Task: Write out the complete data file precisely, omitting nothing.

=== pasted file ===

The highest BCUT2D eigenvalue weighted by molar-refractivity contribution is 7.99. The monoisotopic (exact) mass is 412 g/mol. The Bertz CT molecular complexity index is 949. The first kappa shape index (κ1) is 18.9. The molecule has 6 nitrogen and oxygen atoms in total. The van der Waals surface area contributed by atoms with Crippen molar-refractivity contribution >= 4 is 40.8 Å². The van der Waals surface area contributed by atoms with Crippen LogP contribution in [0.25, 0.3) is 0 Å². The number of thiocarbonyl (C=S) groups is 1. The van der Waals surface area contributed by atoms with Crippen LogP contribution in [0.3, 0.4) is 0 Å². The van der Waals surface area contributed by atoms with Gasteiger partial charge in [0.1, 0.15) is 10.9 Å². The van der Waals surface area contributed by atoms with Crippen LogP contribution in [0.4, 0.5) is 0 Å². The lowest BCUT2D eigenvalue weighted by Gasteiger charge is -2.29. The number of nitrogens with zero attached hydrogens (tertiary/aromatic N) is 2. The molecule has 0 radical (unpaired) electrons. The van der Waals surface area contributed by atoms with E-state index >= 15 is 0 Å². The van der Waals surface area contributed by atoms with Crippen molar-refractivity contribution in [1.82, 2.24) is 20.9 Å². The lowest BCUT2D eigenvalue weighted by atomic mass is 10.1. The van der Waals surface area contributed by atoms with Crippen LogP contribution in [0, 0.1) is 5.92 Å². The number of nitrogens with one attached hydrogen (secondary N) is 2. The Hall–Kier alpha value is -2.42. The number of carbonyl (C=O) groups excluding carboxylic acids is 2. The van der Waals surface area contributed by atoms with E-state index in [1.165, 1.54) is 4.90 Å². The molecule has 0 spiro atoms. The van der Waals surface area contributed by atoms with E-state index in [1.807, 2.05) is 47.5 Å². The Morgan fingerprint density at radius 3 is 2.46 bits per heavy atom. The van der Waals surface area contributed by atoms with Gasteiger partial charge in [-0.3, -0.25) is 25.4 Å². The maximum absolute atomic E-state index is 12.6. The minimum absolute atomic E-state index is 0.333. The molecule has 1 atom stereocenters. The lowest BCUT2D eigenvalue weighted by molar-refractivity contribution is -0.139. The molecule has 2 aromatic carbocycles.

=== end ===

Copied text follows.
The highest BCUT2D eigenvalue weighted by molar-refractivity contribution is 7.99. The monoisotopic (exact) mass is 412 g/mol. The Bertz CT molecular complexity index is 949. The first kappa shape index (κ1) is 18.9. The molecule has 6 nitrogen and oxygen atoms in total. The van der Waals surface area contributed by atoms with Crippen molar-refractivity contribution >= 4 is 40.8 Å². The van der Waals surface area contributed by atoms with Crippen LogP contribution in [0.25, 0.3) is 0 Å². The number of thiocarbonyl (C=S) groups is 1. The van der Waals surface area contributed by atoms with Crippen LogP contribution in [0.3, 0.4) is 0 Å². The van der Waals surface area contributed by atoms with Gasteiger partial charge in [0.1, 0.15) is 10.9 Å². The van der Waals surface area contributed by atoms with Crippen LogP contribution in [0.4, 0.5) is 0 Å². The lowest BCUT2D eigenvalue weighted by Gasteiger charge is -2.29. The number of nitrogens with zero attached hydrogens (tertiary/aromatic N) is 2. The molecule has 0 radical (unpaired) electrons. The van der Waals surface area contributed by atoms with E-state index >= 15 is 0 Å². The van der Waals surface area contributed by atoms with Crippen molar-refractivity contribution in [1.82, 2.24) is 20.9 Å². The lowest BCUT2D eigenvalue weighted by atomic mass is 10.1. The van der Waals surface area contributed by atoms with Crippen LogP contribution in [0, 0.1) is 5.92 Å². The number of nitrogens with one attached hydrogen (secondary N) is 2. The Hall–Kier alpha value is -2.42. The number of carbonyl (C=O) groups excluding carboxylic acids is 2. The van der Waals surface area contributed by atoms with E-state index in [1.165, 1.54) is 4.90 Å². The molecule has 0 spiro atoms. The van der Waals surface area contributed by atoms with E-state index in [1.807, 2.05) is 47.5 Å². The Morgan fingerprint density at radius 3 is 2.46 bits per heavy atom. The van der Waals surface area contributed by atoms with Gasteiger partial charge in [-0.3, -0.25) is 25.4 Å². The maximum absolute atomic E-state index is 12.6. The minimum absolute atomic E-state index is 0.333. The molecule has 1 atom stereocenters. The lowest BCUT2D eigenvalue weighted by molar-refractivity contribution is -0.139. The molecule has 2 aromatic carbocycles.